Wait 2 hours for police, man tells Dayton commissioners

Credit: DaytonDailyNews

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Man complains about police response following attempted robbery

Credit: DaytonDailyNews

A speaker at tonight's commission meeting said he waited two hours for police to arrive after hearing gunfire outside and someone tried to break into his home.

Robert Poplin, 28, who lives on Alexander Drive, told commissioners he called 911 at 5:48 a.m. Sunday to report gunshots outside his home.

Poplin said the 911 operator assured him that police would soon head that way, but police did not arrive even after he called back.

Poplin said his neighbor told him that someone tried to burglarize both of their homes, and he was scared for his life.

"It was like being trapped in a shark cage," he said.

Poplin said an officer did not arrive until 7:47 a.m., by which time the sun was up. Poplin said he filed a complaint with a police supervisor, but they "trivialized" the incident.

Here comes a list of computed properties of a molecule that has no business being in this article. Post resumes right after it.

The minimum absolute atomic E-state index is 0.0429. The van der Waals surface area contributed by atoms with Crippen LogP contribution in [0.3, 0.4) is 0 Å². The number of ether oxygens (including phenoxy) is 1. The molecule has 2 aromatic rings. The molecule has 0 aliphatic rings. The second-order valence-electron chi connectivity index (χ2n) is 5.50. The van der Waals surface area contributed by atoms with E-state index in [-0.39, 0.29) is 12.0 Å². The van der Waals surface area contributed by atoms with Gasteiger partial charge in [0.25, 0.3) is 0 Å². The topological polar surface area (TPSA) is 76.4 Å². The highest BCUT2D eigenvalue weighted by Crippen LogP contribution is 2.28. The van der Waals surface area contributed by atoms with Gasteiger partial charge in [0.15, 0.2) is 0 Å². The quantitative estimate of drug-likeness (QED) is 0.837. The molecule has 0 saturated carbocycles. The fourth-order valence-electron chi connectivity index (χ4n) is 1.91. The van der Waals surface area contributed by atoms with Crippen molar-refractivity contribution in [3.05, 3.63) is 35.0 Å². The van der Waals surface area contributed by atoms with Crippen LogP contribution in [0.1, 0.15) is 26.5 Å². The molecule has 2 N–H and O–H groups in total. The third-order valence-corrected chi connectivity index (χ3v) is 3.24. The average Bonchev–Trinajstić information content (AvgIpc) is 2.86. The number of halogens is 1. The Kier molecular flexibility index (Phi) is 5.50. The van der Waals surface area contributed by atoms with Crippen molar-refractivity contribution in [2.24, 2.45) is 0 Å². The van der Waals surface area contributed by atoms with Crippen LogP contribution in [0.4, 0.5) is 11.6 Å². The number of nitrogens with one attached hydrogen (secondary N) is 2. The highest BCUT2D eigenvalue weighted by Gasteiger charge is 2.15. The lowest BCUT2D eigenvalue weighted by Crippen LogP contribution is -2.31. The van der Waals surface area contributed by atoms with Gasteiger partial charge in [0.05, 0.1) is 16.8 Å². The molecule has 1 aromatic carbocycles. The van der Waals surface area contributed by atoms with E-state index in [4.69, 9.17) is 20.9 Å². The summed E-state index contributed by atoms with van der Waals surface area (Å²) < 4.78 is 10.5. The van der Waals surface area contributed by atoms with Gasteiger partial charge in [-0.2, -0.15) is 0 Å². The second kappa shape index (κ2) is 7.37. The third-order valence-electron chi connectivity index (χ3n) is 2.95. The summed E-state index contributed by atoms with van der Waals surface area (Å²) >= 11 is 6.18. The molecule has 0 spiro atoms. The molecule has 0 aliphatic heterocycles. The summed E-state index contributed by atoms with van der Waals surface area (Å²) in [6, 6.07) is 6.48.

"He likened my neighborhood to inner city Detroit and Compton, Calif., where the police do not respond to certain calls in certain neighborhoods," he said.

He said the Dayton Police Department should hire enough officers to respond to every report of a "life-threatening" event.

Dayton police Chief Richard Biehl, who addressed the commission after Poplin, said the call initially came in as a report of gunshots and dispatchers classified it a priority 4 call, which is of lesser urgency.

He said it was an unusually busy time for police, who were tied up after responding to a hostage situation that involved SWAT. He said there were about 20 other calls that were received between 5 and 8 a.m. that day.

"In fact, one of the cars that was eventually dispatched was pre-empted by another call," Biehl said.

But Biehl said a two-hour response time is unacceptable.

Dayton City Commissioner Joey Williams said he understands a combination of circumstances contributed to the long wait time.

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